Alister MacKenzie and Robert Hunter took a phenomenal
property, gave it the respect it deserved, and created
the perfect blend of fun and beauty—a veritable
George Thomas’s strategic masterpiece was also an
engineering and aesthetic marvel thanks to sidekick Billy
Bell’s quiet genius. Never has such an unfriendly
site for golf been transformed into something so rich
Chandler Egan’s bold redesign prior to the 1929
U.S. Amateur featured imitation dunes and strategic design
elements missing from the brilliant original routing of
Jack Neville and Douglas Grant. The imitation dunes are
gone, but the strategy still shines.
Bobby Jones fell in love with Max Behr’s inland
links while filming his 1931 golf movies. Behr believed
in wide fairways and multiple hole location options to
dictate tee shot placement. It is safe to say that Lakeside
inspired Jones and MacKenzie to go forward with Augusta
National’s revolutionary design.
Arguably the most radical of all California designs in
its original form, Thomas and Bell offered multiple fairway
options, wild bunkering, strategically placed mounds and
dramatic use of natural barrancas. Today only their ingenious
Willie Watson and Sam Whiting’s original design
featured several astonishing ocean holes that made its
more famous brother—the Lake Course—look ordinary.
After Riviera and Bel-Air, Thomas had to rejuvenate his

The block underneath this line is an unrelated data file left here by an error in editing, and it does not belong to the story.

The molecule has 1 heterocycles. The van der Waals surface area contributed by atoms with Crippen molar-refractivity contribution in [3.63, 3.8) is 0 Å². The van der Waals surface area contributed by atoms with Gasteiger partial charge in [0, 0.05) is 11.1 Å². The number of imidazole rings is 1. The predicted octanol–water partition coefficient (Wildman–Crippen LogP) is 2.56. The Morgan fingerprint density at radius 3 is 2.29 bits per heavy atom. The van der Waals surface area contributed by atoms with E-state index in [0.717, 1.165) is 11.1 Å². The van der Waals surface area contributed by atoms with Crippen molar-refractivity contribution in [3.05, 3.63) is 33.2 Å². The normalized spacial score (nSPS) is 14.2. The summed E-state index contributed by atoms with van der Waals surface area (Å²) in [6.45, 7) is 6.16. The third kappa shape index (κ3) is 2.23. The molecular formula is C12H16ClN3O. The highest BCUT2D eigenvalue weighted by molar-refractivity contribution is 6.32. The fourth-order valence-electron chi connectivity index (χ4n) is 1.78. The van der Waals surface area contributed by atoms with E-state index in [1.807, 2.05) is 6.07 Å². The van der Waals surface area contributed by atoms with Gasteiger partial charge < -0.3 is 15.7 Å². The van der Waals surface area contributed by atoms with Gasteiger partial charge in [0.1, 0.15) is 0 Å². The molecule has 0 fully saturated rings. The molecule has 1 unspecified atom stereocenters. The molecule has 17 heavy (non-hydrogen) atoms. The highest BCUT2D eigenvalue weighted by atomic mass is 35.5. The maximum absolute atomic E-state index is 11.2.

home course. He created multiple "courses within
the course" by adding unique hole locations and multiple
tees to achieve the ultimate in day-to-day variety.
MacKenzie’s municipal masterpiece once featured
double fairways, oceanside holes and his trademark bunkering.
It may have been America’s finest public course
when it opened.
Thomas and Bell’s original featured their typical
strategic brilliance and construction artistry, with several
stunning holes playing around a natural lake. The course
looks nothing like the original today, put to shame by
the recent Tom Doak restoration of MacKenzie’s nearby
gem, the Valley Club of Montecito.
Rancho Santa Fe:
Behr’s brilliantly routed inland masterpiece in
San Diego incorporated coastal sage scrub and land features
to create strategic interest. For years, this wealthy
enclave has been protected by a covenant preventing the
import of modern architecture. Too bad the covenant didn’t
pertain to the golf course as well.
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